Nominee for the strangest mining-related event of the week goes to the release in Tanzania of a report entitled A Golden Opportunity? How Tanzania is failing to benefit from Gold Mining” I cannot find a copy of the report on the web, so I have to rely on a series of badly written articles to try to find out what the report says.
Background to the report appears to be this: “The research is published by the Christian Council of Tanzania (CCT) the National Council of Muslims in Tanzania (BAKWATA) and the Tanzania Episcopal Conference (TEC). It was funded by the Norwegian Church Aid and Christian Aid.”
The objective of the report is clear: “It builds a powerful case for continued activism in trade and economic justice in line with various Human rights instruments that call for a country’s wealth and natural resources to benefit primarily local communities.”
This is Africa; thus nothing should surprise or distress us. Why should I bat an eyelid when the report establishes that mining companies are making money in Tanzania, that not enough tax is paid, that vast sums go missing as the money approaches the government, and that the locals get paid peanuts. If you can work your way around the convoluted web of poor laws, unenforced regulations, bribed and corrupted officials, and profitable mining companies, that are reflected in the following extract from one of the reports I read, let me know:
According to the report, a total of $3 billion was taken out of the country by mining investors while $400 million was lost due to tax incentives offered to mining companies. A further $700 million, according to the report, was lost in dubious circumstances, mainly because of lack of key documents. The report shows that the country exported gold worth more than $2.5 billion in the past five years while it has received an average of only $21.7 million a year in royalties and taxes on these exports, which is less than 10 per cent of the annual total value. On average, the three per cent royalty earns the Government about $17.4 million a year, and raising the royalty to 5 per cent would have increased Government revenue by $ 61 million in the past seven years. An increase to 7.5 per cent would have increased revenue by $131 million, while an increase to 10 per cent, would have earned the country over $300 million per year.
Of course everybody involved is playing around and playing loose: “The report reveals that Government figures show that not a single gold mining company in the country has paid the corporate tax rate of 30 per cent on profits because they have consistently declared losses. It says, however, that Anglo Gold Ashanti and Barrick companies’ records clearly show that both companies are making profits in Tanzania that should have netted the Government at least $57 million in corporate tax.”
The fun parts of the reports are the snippets on the response of the religious to the report:
- Qrmulf Steen, secretary-general of the Christian Organisation in Norway, who represented foreign church leaders, said natural resources must not be played around with. He cited the case of Norway saying, “When we wanted to develop, the first thing was to control the natural resources.”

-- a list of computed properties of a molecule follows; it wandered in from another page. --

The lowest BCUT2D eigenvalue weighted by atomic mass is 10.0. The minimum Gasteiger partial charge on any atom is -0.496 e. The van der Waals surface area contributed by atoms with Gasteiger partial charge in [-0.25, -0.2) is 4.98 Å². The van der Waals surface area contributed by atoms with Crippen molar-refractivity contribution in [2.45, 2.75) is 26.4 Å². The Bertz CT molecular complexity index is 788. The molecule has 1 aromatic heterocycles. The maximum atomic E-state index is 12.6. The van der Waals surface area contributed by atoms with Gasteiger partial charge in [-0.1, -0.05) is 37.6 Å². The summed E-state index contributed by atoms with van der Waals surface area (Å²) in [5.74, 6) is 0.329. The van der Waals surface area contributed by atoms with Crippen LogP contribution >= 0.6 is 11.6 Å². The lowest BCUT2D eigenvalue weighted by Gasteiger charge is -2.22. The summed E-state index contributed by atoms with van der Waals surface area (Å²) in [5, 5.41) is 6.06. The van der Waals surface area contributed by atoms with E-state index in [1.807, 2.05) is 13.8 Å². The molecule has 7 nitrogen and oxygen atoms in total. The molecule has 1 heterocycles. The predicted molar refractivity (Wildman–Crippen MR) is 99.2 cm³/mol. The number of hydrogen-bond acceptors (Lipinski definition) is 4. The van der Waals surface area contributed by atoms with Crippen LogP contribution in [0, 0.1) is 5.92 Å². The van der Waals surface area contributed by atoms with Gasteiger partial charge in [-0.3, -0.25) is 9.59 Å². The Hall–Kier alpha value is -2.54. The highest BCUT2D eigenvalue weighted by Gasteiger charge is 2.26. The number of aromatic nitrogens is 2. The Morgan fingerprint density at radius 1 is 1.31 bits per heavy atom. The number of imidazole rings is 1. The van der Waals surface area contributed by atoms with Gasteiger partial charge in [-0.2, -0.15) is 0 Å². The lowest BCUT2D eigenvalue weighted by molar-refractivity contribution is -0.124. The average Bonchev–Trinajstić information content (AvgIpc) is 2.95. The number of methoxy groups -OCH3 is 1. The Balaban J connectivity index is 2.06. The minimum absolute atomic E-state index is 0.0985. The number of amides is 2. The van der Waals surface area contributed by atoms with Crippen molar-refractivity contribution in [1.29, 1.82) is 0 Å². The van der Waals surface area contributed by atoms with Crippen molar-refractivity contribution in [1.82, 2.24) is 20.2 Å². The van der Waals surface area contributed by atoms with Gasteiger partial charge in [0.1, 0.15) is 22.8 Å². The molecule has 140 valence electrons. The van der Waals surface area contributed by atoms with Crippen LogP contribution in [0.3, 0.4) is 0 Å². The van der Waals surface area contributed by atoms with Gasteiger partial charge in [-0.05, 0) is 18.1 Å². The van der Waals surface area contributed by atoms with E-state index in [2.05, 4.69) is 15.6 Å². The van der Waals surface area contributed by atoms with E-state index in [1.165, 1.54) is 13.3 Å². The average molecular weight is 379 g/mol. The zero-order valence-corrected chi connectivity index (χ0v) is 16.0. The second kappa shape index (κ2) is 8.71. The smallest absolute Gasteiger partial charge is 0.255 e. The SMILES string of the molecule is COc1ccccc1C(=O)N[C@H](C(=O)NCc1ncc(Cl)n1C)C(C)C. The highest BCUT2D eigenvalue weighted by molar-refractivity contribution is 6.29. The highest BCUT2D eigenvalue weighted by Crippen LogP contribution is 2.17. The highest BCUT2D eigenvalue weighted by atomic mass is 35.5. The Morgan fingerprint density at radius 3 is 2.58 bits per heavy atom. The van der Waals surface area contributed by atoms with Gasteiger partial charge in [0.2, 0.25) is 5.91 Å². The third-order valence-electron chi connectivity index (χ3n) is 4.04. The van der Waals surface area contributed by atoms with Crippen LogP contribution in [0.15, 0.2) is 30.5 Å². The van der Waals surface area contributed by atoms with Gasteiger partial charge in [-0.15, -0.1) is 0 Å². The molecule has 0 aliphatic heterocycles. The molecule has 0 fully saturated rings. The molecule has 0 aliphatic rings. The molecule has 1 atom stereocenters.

- Mwanza-based Muslim cleric Sheikh Hashim Fereji said mines were a blessing from God that were supposed to be used wisely for the benefit of all Tanzanians.
We really need to get a copy of the report to wade our way through this thicket of numbers convoluted by non-mathematically-inclined reporters. I quote for the shear fun of it:
A total of 400,000 artisanal miners have been thrown out of work due to a multiplicity of multinational gold mining companies since the 1990s, a study has revealed. The study says this has been possible because the law and policies governing the mining sector allow mining companies to employ an unlimited number of foreigners compared to a minimum of five people in other sectors. At least each of the mining companies has between 6 and 9 per cent of its workers from abroad. According to the study, Barrick`s Bulyanhulu gold mine has 1,971 employees, 9 per cent of whom are expatriates. The Geita mine has employed 200 expatriates out of its 3,200 workforce. It shows that the number of artisanal miners has greatly declined since the 1990s when large-scale mining firms were established. “When the first two large-scale gold mines at Nzega and Geita were started, a total of 30,000 artisanal miners were removed,“ the report says in part. The study claims that rather than creating employment, large-scale mining in Tanzania has been responsible for creating mass unemployment. So far the mining sector has employed only 0.2 per cent of Tanzania`s workforce.
How one creates mass unemployment by increasing operations that involve a mere 0.2 per cent of the work force is beyond me. The tragedy of this report is that they may have a point, that they may have ways of improving things. But the absence of free dissemination of the report, the silly statements surrounding the report, the prejudice and greed that affects its analyses and conclusions, reduces the whole effort to another of those activities simply to be ignored or dismissed as rantings and ravings. I reserve the right to change my opinion if ever I get a copy of the report and on reading it appears more logical and even-handed than the reports thereon.